Knowing what to expect when you come to Arkansas Children’s Hospital for surgery helps the process go smoothly and reduces stress. 

Before You Arrive 

Here are three things to remember before you arrive at Arkansas Children’s Hospital.  

  1. A nurse will call with instructions on when your child should stop eating and drinking. It's important to follow their instructions carefully. These steps help the surgery proceed on schedule and go smoothly. 
  2. A maximum of two people can accompany the patient on surgery day. They must be over 18, so no brothers or sisters under that age. 
  3. Be comfortable. Your child should wear comfortable clothes and bring something that will comfort and calm them, like a stuffed animal or a favorite blanket. They can also bring a favorite book or a tablet for entertainment. 

Arkansas Children's Hospital is big, but many people are happy to help you find your way around. After you've signed in, the first thing to look for is orange elevators near the main entrance. Ride the orange elevator up to the second floor.  

In the Waiting Area 

Before surgery, you'll be in the waiting area. You'll get a sign with your name, so you have a reserved spot to sit. You'll have paperwork to complete and begin meeting all the specialists who help make the surgeries the best they can be. All the details gathered before surgery help Arkansas Children's understand and meet your child's and family's needs during and after surgery.  

After the paperwork is complete and you’ve been admitted, a patient care technician will take basic measurements, like height and weight. Your child will receive hospital pajamas to wear during surgery. 

In the Pre-op Room 

In the pre-op room, you will meet your nurse, surgeon, anesthesiologist and possibly a child life specialist. Your child will change into their hospital pajamas, lie on the gurney (bed) that a surgery team member will use to transport them to the operating room and receive a wristband that summarizes important information about your child for their surgery team. You can stay with your child in the pre-op room to meet the surgery team and ask questions. 

Your Child’s Pediatric Surgery Team

  • A patient care technician will measure your child’s blood pressure and oxygen levels in the blood. (You might hear this referred to as “pulse ox.”)  
  • Your nurse will ask questions about how your child feels and their health.  
  • Your surgeon will talk about your surgery and answer questions. 
  • Your anesthesiologist will talk about anesthesia – a special medicine to help your child’s body rest and not feel anything during surgery. Your anesthesiologist will give the medicine through a mask or an intravenous tube. Your medical team will tell you how your child will receive anesthesia on the day of surgery.   
  • A child life specialist can translate complex medical terms and concepts into something your child can understand through various activities. These activities help reduce stress.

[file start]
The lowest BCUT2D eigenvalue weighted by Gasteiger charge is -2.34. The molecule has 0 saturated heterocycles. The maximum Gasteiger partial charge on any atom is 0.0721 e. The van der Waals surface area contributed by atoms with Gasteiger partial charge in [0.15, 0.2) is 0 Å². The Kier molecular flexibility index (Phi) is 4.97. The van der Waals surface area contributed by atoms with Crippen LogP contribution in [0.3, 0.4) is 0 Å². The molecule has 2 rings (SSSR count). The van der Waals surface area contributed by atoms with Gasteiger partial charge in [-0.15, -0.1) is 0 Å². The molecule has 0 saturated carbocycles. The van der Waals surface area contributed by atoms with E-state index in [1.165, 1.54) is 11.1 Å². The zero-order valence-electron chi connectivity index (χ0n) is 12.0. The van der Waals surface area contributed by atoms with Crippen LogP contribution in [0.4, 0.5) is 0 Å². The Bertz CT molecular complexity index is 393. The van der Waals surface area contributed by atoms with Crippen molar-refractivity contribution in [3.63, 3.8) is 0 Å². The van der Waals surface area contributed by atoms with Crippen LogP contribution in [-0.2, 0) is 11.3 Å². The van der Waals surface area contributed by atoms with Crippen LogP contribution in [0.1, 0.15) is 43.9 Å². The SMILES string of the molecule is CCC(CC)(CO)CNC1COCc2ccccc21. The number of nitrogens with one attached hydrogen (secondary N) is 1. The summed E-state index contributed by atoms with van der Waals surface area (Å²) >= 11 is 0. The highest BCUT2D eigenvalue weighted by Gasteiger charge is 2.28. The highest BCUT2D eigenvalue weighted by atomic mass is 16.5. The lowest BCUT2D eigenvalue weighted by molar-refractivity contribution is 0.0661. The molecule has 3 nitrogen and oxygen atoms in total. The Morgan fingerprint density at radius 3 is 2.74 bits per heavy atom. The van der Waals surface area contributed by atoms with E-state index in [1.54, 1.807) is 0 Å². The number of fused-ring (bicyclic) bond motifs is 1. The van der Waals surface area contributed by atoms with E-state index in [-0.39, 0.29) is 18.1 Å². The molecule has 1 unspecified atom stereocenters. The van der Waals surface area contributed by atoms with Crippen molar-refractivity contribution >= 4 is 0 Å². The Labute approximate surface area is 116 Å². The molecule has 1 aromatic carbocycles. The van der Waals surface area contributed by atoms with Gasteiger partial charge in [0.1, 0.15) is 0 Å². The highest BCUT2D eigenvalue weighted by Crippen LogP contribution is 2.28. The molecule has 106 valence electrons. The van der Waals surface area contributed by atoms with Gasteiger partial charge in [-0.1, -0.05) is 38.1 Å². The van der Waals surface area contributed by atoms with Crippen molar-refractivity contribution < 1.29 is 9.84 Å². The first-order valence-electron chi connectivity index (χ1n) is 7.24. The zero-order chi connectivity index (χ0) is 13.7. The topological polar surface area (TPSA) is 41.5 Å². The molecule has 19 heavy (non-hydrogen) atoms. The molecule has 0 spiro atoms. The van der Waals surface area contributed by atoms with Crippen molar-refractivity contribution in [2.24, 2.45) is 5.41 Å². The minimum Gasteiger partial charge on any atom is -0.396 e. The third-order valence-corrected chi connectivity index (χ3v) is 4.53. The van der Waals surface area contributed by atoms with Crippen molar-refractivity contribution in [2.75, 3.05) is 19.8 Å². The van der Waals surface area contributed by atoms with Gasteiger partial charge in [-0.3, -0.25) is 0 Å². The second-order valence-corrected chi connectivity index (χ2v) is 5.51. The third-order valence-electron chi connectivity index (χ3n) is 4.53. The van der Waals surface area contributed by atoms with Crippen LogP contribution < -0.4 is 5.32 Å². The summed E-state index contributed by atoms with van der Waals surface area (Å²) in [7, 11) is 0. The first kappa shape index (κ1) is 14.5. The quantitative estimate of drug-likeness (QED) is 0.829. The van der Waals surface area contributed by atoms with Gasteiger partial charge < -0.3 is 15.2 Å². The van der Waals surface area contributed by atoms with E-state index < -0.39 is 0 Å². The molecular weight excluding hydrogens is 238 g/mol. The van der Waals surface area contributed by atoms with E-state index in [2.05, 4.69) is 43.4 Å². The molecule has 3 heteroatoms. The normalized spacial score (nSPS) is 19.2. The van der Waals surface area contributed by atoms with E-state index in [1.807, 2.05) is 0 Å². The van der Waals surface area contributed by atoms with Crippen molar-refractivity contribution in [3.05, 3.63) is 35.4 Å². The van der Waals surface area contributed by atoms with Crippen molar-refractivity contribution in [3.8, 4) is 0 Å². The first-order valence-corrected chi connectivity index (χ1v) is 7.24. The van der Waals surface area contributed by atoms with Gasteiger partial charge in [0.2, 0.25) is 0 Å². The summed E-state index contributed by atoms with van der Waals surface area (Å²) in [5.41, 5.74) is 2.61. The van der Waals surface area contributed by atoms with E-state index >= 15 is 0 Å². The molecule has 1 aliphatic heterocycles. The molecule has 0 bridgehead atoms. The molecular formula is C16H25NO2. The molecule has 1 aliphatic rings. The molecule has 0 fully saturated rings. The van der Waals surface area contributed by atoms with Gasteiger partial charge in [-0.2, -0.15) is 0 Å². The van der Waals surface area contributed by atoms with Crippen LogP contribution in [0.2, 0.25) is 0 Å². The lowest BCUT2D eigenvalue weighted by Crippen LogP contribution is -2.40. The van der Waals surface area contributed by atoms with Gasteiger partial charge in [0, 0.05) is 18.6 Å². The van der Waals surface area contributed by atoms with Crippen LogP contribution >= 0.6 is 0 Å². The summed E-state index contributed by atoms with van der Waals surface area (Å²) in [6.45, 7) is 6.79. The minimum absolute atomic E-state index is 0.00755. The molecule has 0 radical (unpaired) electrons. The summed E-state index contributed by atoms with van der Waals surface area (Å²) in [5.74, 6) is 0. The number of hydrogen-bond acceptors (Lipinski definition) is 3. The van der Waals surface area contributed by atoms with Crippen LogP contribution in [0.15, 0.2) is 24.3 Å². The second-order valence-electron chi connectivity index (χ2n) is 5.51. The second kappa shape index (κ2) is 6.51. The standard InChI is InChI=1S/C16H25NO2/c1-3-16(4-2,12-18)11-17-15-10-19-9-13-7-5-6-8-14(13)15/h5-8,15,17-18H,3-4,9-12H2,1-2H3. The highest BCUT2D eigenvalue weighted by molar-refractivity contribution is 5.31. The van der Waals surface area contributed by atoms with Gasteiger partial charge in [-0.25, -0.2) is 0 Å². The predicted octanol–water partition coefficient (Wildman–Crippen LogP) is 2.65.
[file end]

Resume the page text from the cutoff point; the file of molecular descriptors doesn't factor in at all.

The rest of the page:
Every member of your child's surgery team is trained and experienced in their field - surgery or anesthesia, for example - AND they are trained and experienced in the specific needs of pediatric patients. Surgeons undergo two additional years of training and practice to be certified to work with pediatric patients.  

The Operating Room (OR) 

An OR nurse will meet you in the pre-op room. When your child is moved into the OR, you'll return to the waiting area. Your child can bring their favorite comfort item to the surgery room, like their tablet or stuffed animal. You will get updates on the procedure.   

Bright lights and many machines fill the operating room. Once in the operating room, your child will be moved to another bed. Electrodes, a blood pressure cuff, and a pulse oximeter will provide essential information during the surgery. 

Next, they'll receive anesthesia medicine. Anesthesia makes sure they don't feel, see or hear anything during surgery. Anesthesia is delivered through a mask or an IV, depending on what is best for your child. If they get an anesthesia mask, the medicine will smell like cherry, strawberry, or bubble gum to comfort them. 

After the Surgery 

After the operation, your child will wake up in the Post Anesthesia Care Unit (PACU). Doctors, nurses, other patients and the machines that monitor them while they recover can make the PACU feel like a busy, noisy place. Your child will probably still be a little sleepy from the anesthesia, so they rest in the PACU before someone brings you to visit them. Nurses are nearby if you need anything. We will offer your child a Popsicle, a snack or something to drink. 

Depending on your child's surgery, they might continue recovering in a separate post-op room, which is similar to the pre-op room. They'll get to change back into their clothes. 

A nurse will provide instructions about what to expect while your child recovers.  

Some children stay the night at the hospital after their surgery. If your doctor or nurse decides an overnight stay is best, your child will go to the inpatient floor from PACU. Parents or caregivers are allowed to stay with the child in the hospital. There are activities and toys available for patients while they recover.  

Healing happens best in a place where you can rest. As soon as your child is ready, they'll be sent home. Arkansas Children's Hospital takes care of hundreds of kids every day. Their mission is to make your child better today and healthier tomorrow.